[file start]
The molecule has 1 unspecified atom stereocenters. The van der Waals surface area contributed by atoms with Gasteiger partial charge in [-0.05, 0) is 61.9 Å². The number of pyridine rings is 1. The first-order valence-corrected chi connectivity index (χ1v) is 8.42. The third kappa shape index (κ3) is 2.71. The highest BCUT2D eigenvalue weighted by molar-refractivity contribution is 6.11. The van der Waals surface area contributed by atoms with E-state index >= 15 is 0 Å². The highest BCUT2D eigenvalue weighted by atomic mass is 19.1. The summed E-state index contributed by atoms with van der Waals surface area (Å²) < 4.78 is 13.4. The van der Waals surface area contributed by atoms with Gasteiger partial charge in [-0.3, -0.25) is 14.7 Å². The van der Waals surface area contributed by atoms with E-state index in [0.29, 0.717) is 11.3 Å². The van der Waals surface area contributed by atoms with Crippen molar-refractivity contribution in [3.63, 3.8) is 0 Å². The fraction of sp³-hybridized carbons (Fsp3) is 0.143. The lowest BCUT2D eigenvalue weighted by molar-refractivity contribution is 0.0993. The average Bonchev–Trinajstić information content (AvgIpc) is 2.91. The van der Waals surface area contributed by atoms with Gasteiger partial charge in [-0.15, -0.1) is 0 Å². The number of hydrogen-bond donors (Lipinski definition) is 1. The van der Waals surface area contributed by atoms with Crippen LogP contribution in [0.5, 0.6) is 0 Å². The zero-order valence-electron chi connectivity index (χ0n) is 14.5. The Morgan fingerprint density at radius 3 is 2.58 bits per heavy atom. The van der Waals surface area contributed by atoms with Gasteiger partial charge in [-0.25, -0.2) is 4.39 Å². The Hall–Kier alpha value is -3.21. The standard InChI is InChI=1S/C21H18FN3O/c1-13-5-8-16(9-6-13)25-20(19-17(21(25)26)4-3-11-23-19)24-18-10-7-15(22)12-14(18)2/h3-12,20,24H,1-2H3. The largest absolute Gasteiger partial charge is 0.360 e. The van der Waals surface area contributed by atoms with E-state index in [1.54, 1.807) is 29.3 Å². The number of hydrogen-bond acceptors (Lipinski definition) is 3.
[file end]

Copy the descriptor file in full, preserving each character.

The molecule has 1 unspecified atom stereocenters. The van der Waals surface area contributed by atoms with Gasteiger partial charge in [-0.05, 0) is 61.9 Å². The number of pyridine rings is 1. The first-order valence-corrected chi connectivity index (χ1v) is 8.42. The third kappa shape index (κ3) is 2.71. The highest BCUT2D eigenvalue weighted by molar-refractivity contribution is 6.11. The van der Waals surface area contributed by atoms with E-state index >= 15 is 0 Å². The highest BCUT2D eigenvalue weighted by atomic mass is 19.1. The summed E-state index contributed by atoms with van der Waals surface area (Å²) < 4.78 is 13.4. The van der Waals surface area contributed by atoms with Gasteiger partial charge in [-0.3, -0.25) is 14.7 Å². The van der Waals surface area contributed by atoms with E-state index in [0.29, 0.717) is 11.3 Å². The van der Waals surface area contributed by atoms with Crippen molar-refractivity contribution in [3.63, 3.8) is 0 Å². The fraction of sp³-hybridized carbons (Fsp3) is 0.143. The lowest BCUT2D eigenvalue weighted by molar-refractivity contribution is 0.0993. The average Bonchev–Trinajstić information content (AvgIpc) is 2.91. The van der Waals surface area contributed by atoms with Gasteiger partial charge in [-0.15, -0.1) is 0 Å². The number of hydrogen-bond donors (Lipinski definition) is 1. The van der Waals surface area contributed by atoms with Crippen LogP contribution in [0.5, 0.6) is 0 Å². The zero-order valence-electron chi connectivity index (χ0n) is 14.5. The Morgan fingerprint density at radius 3 is 2.58 bits per heavy atom. The van der Waals surface area contributed by atoms with Gasteiger partial charge in [-0.25, -0.2) is 4.39 Å². The Hall–Kier alpha value is -3.21. The standard InChI is InChI=1S/C21H18FN3O/c1-13-5-8-16(9-6-13)25-20(19-17(21(25)26)4-3-11-23-19)24-18-10-7-15(22)12-14(18)2/h3-12,20,24H,1-2H3. The largest absolute Gasteiger partial charge is 0.360 e. The van der Waals surface area contributed by atoms with E-state index in [1.54, 1.807) is 29.3 Å². The number of hydrogen-bond acceptors (Lipinski definition) is 3.